Speedy Ortiz

Speedy Ortiz has revived the alt-rock of the 90s, giving it a modern indie rock feel, with definite punk influences. Another group that started as the solo project of its lead singer (Sadie Dupuis) and grew into a full-fledged critically acclaimed rock group (does this lead us into female rock star auteur theory?).

Tacocat

Taking on The Ramones’ at their most surf rock, Tacocat goes full tongue-in-cheek, exploring the female perspective with a full blast of irony. These are perfect beach songs, even if “Crimson Wave” isn’t as pure a surf song as it might seem upon first listen.

Alvvays

Indie pop filtered through a slacker rock aesthetic, from their purposefully misspelled name to their songs about getting married and grappling with the irony of growing into an adult, and Molly Rankin’s voice which always features a wink to it.

Chastity Belt

Reappropriating a device typically used to inhibit and to censor, Chastity Belt takes it on with a badge of irony, letting their feminism shine through the mores of old. Musically the band very much fits into a punk vein, but does so much more slow and pronounced than typical.

Perfect Pussy

Confrontational to its core (as their name might suggest), they originally started as a fake  band for a movie, but now are here to provide the most blatant and in your face group of the bunch. Their debut album clocks in at a brisk 29 minutes–nearly all of which is distorted and screamed.

Childbirth

https://childbirth.bandcamp.com/track/cowling-at-the-moon

Childbirth actually features two members from groups listed above (Julia Shapiro of Chastity Belt, Bree McKenna of Tacocat) and takes on the same comic feminism as both of them. Their new album is aptly titled Women’s Rights, is filled with brash lyrics, more obscene than thoughtful reflections about feminism, but punk has always been brash, and Childbirth do it more hilariously than most.

Tales From Christian Music III: The Christian Weird Al & Good Charlotte

There are Christian versions of every band. I previously discussed this, but in order to understand the subculture of Evangelicalism that was Christian music you must understand this point. Some are obvious– of course kids who grew up listening to Linkin Park are gonna make their own versions of the band from a Christian perspective and of course Christian labels (some of which are owned by large mainstream companies) are going to try to profit off of any trend (including boy bands).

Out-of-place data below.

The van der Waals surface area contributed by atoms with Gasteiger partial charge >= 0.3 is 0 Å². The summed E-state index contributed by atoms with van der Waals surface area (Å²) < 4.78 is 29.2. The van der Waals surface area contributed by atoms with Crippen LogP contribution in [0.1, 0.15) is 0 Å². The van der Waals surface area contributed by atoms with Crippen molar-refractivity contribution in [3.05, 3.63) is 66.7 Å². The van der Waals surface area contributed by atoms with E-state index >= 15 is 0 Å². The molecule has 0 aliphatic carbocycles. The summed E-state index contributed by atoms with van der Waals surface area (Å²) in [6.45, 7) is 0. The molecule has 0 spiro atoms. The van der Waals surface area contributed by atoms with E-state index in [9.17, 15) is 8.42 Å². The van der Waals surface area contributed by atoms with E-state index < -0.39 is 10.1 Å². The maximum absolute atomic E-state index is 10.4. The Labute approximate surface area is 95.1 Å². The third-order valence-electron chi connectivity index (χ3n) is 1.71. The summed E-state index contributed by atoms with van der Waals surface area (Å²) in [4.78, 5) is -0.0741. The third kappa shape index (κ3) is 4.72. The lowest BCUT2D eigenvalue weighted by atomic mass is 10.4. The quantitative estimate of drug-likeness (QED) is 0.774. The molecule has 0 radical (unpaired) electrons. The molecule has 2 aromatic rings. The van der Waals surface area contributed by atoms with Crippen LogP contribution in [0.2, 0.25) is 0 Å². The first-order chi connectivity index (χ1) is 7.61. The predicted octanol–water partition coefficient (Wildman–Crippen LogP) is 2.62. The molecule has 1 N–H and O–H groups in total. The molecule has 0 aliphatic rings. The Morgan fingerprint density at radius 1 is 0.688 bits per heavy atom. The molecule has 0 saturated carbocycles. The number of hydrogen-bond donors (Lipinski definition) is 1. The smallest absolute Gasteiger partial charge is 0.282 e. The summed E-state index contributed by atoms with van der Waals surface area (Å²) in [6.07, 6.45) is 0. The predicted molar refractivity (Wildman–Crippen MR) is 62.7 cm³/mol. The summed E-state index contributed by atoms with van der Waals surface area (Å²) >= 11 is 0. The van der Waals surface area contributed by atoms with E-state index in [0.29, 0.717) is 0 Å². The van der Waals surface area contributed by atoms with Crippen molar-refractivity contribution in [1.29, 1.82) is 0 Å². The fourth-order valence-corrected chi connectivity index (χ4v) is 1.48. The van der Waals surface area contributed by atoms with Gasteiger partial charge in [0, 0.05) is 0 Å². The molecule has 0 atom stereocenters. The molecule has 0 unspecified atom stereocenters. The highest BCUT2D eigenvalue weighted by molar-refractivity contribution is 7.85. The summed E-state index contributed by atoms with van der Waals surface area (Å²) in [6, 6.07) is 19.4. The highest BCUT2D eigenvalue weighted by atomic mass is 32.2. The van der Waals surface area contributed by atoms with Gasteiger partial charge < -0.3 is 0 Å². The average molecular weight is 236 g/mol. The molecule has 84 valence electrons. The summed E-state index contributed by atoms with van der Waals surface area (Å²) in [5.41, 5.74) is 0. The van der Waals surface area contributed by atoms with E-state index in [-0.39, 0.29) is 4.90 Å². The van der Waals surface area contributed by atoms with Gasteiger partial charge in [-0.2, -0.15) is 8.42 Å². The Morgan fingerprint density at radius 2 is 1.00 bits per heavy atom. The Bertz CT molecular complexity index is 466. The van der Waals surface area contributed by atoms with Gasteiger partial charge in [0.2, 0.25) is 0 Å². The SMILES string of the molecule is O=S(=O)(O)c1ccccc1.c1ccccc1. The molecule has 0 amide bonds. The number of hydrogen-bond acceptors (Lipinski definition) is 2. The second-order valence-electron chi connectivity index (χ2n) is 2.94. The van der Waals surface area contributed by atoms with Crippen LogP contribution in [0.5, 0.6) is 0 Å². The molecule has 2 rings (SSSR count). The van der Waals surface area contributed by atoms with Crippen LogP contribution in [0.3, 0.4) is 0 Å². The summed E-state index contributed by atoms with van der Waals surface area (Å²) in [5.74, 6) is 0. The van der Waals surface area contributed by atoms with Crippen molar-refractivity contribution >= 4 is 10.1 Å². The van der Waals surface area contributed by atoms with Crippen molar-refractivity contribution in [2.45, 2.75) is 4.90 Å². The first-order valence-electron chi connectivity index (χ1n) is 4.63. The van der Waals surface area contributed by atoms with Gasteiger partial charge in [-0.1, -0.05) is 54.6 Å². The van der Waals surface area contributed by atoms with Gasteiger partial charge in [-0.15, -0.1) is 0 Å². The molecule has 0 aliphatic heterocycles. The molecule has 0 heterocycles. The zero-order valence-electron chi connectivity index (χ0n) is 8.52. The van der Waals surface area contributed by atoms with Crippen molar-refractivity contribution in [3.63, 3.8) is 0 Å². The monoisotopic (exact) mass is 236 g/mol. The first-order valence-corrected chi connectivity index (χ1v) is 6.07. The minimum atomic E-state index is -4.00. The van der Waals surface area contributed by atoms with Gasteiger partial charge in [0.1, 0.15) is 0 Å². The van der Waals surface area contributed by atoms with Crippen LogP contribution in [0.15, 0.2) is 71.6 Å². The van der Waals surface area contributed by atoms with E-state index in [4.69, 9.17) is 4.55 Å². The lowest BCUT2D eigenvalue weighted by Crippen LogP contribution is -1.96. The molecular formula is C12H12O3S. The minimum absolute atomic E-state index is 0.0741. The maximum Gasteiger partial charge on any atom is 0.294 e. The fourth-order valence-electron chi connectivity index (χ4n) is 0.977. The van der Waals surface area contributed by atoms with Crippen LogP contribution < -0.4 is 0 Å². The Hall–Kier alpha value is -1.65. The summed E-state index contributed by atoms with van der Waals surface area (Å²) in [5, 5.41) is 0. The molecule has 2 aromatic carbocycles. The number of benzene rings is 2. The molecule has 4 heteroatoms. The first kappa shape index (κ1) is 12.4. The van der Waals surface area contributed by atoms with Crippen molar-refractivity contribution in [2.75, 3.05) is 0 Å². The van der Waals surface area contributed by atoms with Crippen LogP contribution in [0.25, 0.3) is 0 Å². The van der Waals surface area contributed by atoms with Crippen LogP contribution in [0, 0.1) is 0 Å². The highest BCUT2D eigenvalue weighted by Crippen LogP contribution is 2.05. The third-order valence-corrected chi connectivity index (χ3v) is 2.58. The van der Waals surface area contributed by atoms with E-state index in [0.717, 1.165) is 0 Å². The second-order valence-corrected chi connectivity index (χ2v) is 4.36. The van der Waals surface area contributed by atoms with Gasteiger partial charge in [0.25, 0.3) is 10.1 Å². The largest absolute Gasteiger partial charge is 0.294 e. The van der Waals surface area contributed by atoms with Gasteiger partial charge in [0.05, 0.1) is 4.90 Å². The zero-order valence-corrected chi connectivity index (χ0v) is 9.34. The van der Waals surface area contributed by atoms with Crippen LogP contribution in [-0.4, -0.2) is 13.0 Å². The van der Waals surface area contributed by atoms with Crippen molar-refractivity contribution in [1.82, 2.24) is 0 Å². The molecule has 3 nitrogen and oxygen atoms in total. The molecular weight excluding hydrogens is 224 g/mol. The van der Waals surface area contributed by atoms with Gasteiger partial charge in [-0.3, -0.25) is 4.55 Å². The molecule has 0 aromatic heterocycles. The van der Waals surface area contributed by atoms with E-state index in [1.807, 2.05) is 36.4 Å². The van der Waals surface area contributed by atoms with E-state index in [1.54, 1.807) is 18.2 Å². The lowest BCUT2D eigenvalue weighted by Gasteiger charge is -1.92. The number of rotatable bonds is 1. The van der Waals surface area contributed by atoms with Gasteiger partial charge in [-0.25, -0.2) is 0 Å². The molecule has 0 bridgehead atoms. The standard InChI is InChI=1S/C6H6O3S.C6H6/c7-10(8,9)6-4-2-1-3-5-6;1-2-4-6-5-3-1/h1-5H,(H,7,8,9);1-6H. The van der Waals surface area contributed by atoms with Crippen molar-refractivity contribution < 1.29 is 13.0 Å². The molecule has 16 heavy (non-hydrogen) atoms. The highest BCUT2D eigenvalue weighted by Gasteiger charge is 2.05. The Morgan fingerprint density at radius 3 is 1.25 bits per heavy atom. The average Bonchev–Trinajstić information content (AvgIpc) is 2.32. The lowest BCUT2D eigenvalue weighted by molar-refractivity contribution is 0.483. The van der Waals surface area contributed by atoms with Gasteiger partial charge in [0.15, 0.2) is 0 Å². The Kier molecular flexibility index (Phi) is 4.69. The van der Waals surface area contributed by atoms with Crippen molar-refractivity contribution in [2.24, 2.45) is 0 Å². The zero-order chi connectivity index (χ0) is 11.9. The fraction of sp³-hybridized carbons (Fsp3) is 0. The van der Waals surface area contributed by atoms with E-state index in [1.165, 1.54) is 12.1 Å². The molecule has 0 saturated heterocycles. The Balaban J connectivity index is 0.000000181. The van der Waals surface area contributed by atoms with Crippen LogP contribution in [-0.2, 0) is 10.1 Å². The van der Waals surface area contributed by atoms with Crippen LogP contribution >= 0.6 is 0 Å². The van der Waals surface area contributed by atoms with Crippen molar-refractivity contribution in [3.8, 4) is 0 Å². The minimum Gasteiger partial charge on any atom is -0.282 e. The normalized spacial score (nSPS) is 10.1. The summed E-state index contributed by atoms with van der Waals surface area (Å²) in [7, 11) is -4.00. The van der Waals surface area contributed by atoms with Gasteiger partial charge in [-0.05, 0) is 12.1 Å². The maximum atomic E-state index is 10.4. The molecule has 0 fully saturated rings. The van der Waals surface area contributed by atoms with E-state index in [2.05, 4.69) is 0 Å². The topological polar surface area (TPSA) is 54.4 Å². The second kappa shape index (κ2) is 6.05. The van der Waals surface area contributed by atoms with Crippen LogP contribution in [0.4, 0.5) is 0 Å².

One of the strangest Christian versions out there though was the Christian Weird Al. Yes there was a band whose purpose was to create parody songs, but rather than turning them into strange comedic bits, they Jesus-fied them. Instead of ripping off a band’s style, why not straight up rip off the song and change the lyrics to make them safe for the whole family? The band was called ApologetiX (a play on the Christian practice of apologetics: essentially a look into the reasons why Christianity is viable and defensible logically).

To their credit, they have been around since 1992, and contain some self-awareness (in their song “We’re in a Parody Band” they admit to being “[part] Weird Al…[part] Billy Graham”). Yet the whole thing feels anomalous–even those deeply entrenched in 90s Christian culture might be a bit embarrassed by their existence.

Yet as a kid that didn’t have a whole lot of access to popular culture, it was easy to latch onto these songs. They were an entry point into songs that were essential to surviving in the world. I couldn’t listen to Kid Rock (this was probably a blessing in disguise) but I could listen to the ApologetiX version of “Cowboy” called “Choir Boy”; this literally became a talking point for me one baseball practice. “The Real Slim Shady” was a pretty explicit song, but “The Real Sin Savior” sanitizes it, opening with the lyrics: May I have your repentance please? Will you tell Him ‘Save me’ and please stand up?. That’s like listening to Eminem without having to feel guilty–really the best of both worlds.

Cut to 2003, my musical tastes had begun to take off a little bit. Pop-punk was starting to hit the mainstream and I had discovered MxPx, Relient K, and Slick Shoes inside of Christian music stores, while hearing Blink-182, Yellowcard, and Simple Plan on the radio. My counter-cultural consciousness was rising and the anti-everything spirit of punk rock had developed in me. At the time Good Charlotte had a hit song called “Lifestyles of the Rich and the Famous”. It criticized celebrity-dom, talking about their shallow complaints and decrying the inequity of a world where celebs leverage their wealth and fame to avoid the consequences of the terrible deeds they commit. This song resonated with me, pointing out the injustice of the world, and exposing the fraudulence of fame.